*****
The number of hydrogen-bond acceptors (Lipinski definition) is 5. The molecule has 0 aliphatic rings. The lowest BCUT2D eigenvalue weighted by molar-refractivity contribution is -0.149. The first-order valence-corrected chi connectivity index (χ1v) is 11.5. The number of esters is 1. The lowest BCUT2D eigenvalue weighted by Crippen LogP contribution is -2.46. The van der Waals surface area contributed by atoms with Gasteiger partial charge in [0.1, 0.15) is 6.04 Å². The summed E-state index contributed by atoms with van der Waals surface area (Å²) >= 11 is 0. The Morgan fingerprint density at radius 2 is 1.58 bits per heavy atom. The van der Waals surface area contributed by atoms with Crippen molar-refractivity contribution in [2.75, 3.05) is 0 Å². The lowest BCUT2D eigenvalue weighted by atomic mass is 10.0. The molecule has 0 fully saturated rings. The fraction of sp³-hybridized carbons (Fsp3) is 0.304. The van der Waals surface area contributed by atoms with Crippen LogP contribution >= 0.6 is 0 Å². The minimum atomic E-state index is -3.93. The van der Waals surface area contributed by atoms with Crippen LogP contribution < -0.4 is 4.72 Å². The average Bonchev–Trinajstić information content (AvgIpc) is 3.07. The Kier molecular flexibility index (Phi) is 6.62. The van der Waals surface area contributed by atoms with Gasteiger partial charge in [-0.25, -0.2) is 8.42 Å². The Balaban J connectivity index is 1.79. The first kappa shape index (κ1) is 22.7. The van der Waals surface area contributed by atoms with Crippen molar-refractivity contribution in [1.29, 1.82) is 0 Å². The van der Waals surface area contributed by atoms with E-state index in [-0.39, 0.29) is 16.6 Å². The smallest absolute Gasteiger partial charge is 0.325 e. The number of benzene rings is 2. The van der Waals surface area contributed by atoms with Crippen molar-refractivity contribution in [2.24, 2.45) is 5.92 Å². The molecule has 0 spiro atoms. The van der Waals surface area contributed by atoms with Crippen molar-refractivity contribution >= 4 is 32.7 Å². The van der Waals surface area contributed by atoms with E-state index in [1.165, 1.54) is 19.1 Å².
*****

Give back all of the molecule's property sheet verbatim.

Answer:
The number of hydrogen-bond acceptors (Lipinski definition) is 5. The molecule has 0 aliphatic rings. The lowest BCUT2D eigenvalue weighted by molar-refractivity contribution is -0.149. The first-order valence-corrected chi connectivity index (χ1v) is 11.5. The number of esters is 1. The lowest BCUT2D eigenvalue weighted by Crippen LogP contribution is -2.46. The van der Waals surface area contributed by atoms with Gasteiger partial charge in [0.1, 0.15) is 6.04 Å². The summed E-state index contributed by atoms with van der Waals surface area (Å²) >= 11 is 0. The Morgan fingerprint density at radius 2 is 1.58 bits per heavy atom. The van der Waals surface area contributed by atoms with Crippen molar-refractivity contribution in [2.75, 3.05) is 0 Å². The lowest BCUT2D eigenvalue weighted by atomic mass is 10.0. The molecule has 0 fully saturated rings. The fraction of sp³-hybridized carbons (Fsp3) is 0.304. The van der Waals surface area contributed by atoms with Crippen LogP contribution >= 0.6 is 0 Å². The minimum atomic E-state index is -3.93. The van der Waals surface area contributed by atoms with Crippen LogP contribution < -0.4 is 4.72 Å². The average Bonchev–Trinajstić information content (AvgIpc) is 3.07. The Kier molecular flexibility index (Phi) is 6.62. The van der Waals surface area contributed by atoms with Gasteiger partial charge in [-0.25, -0.2) is 8.42 Å². The Balaban J connectivity index is 1.79. The first kappa shape index (κ1) is 22.7. The van der Waals surface area contributed by atoms with Crippen molar-refractivity contribution in [1.29, 1.82) is 0 Å². The van der Waals surface area contributed by atoms with E-state index in [-0.39, 0.29) is 16.6 Å². The smallest absolute Gasteiger partial charge is 0.325 e. The number of benzene rings is 2. The van der Waals surface area contributed by atoms with Crippen molar-refractivity contribution in [2.24, 2.45) is 5.92 Å². The molecule has 0 spiro atoms. The van der Waals surface area contributed by atoms with Crippen molar-refractivity contribution >= 4 is 32.7 Å². The van der Waals surface area contributed by atoms with E-state index in [1.165, 1.54) is 19.1 Å².